Finally, someone has designed a way to convert one of the world's biggest pests into something useful.

Using an electronic interface, a group of researchers from North Carolina State University have developed a method to steer and remotely control cockroaches. Rejoice.

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"Our aim was to determine whether we could create a wireless biological interface with cockroaches, which are robust and able to infiltrate small spaces," Alper Bozkurt said, according to

Bozkurt, an assistant professor of electrical engineering at NC State, was co-author of the project's paper, presented recently at the International Conference of the IEEE Engineering in Medicine and Biology Society in San Diego, Calif.


"Ultimately, we think this will allow us to create a mobile web of smart sensors that uses cockroaches to collect and transmit information, such as finding survivors in a building that's been destroyed by an earthquake," he said.

"Building small-scale robots that can perform in such uncertain, dynamic conditions is enormously difficult," Bozkurt added. "We decided to use biobotic cockroaches in place of robots, as designing robots at that scale is very challenging and cockroaches are experts at performing in such a hostile environment."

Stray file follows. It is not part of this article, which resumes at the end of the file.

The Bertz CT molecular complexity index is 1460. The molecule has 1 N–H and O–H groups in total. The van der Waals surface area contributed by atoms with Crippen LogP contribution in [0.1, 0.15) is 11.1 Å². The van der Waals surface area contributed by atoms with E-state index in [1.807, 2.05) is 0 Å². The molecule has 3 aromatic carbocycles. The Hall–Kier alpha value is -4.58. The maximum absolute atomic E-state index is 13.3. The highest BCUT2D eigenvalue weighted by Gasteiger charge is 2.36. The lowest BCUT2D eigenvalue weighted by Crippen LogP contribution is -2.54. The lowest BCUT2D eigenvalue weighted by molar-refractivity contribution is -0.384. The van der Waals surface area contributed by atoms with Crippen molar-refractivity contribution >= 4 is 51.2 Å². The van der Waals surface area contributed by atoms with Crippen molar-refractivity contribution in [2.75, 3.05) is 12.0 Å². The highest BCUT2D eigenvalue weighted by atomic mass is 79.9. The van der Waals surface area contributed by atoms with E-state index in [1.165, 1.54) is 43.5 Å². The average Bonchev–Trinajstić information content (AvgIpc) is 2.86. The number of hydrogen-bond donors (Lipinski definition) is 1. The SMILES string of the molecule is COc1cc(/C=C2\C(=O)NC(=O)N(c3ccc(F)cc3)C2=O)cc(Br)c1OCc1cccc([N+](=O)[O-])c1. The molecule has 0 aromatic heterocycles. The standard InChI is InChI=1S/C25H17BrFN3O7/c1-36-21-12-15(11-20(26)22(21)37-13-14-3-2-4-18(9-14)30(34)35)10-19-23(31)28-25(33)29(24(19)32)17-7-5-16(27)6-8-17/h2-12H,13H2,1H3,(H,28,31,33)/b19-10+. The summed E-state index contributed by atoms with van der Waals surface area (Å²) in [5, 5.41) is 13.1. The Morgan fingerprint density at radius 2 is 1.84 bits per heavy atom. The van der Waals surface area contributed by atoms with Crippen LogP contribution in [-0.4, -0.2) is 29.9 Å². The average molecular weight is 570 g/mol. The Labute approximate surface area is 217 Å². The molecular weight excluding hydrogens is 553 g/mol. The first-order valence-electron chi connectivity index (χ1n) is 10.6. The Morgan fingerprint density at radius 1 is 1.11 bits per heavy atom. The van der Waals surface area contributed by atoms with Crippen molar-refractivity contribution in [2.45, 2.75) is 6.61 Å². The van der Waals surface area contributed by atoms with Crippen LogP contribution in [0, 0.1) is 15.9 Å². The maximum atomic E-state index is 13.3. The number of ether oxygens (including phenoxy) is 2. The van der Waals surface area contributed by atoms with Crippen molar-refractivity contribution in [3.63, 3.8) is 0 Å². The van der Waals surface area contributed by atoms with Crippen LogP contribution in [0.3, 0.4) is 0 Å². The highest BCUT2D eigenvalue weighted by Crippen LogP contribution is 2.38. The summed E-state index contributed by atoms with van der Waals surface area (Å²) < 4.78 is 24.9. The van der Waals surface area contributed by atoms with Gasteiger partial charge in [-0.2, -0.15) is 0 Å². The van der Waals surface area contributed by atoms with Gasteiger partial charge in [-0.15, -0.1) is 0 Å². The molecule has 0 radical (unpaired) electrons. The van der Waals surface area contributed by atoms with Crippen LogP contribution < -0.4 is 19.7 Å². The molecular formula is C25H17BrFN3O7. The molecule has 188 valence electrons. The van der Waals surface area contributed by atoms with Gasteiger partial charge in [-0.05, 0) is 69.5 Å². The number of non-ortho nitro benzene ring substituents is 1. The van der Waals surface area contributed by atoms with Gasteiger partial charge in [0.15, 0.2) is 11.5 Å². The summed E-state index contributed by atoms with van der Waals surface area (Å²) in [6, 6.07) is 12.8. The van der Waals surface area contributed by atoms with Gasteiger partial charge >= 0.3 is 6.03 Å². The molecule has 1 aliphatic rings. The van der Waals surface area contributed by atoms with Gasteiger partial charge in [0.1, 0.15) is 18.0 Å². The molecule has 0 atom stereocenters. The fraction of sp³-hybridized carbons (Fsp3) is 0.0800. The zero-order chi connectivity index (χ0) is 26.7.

To do so, the researchers used a cheap, lightweight computer chip with a wireless receiver to transmit a signal to the roaches. Imagine the roaches strapped with a tiny backpack and you get the picture. The device weighs only 0.7 grams and includes a microcontroller that monitors the interface between implanted electrodes and tissue so the roach's nervous system doesn't fry.

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The device is also wired to the cockroach's antennae and cerci, its sensory organs in the abdomen. The cerci detect movement in the air to detect predators and cause roaches to scurry. However, by using wires to stimulate the cerci, researchers were able to trick the roach into thinking something was sneaking up on it, thus causing it to move.

Wires attached to the antennae are essentially reins that feed small charges into the roach's neural tissue, which fool the roach into thinking there is something they need to steer clear of. In doing so, researchers were able to steer the roach along a curved line.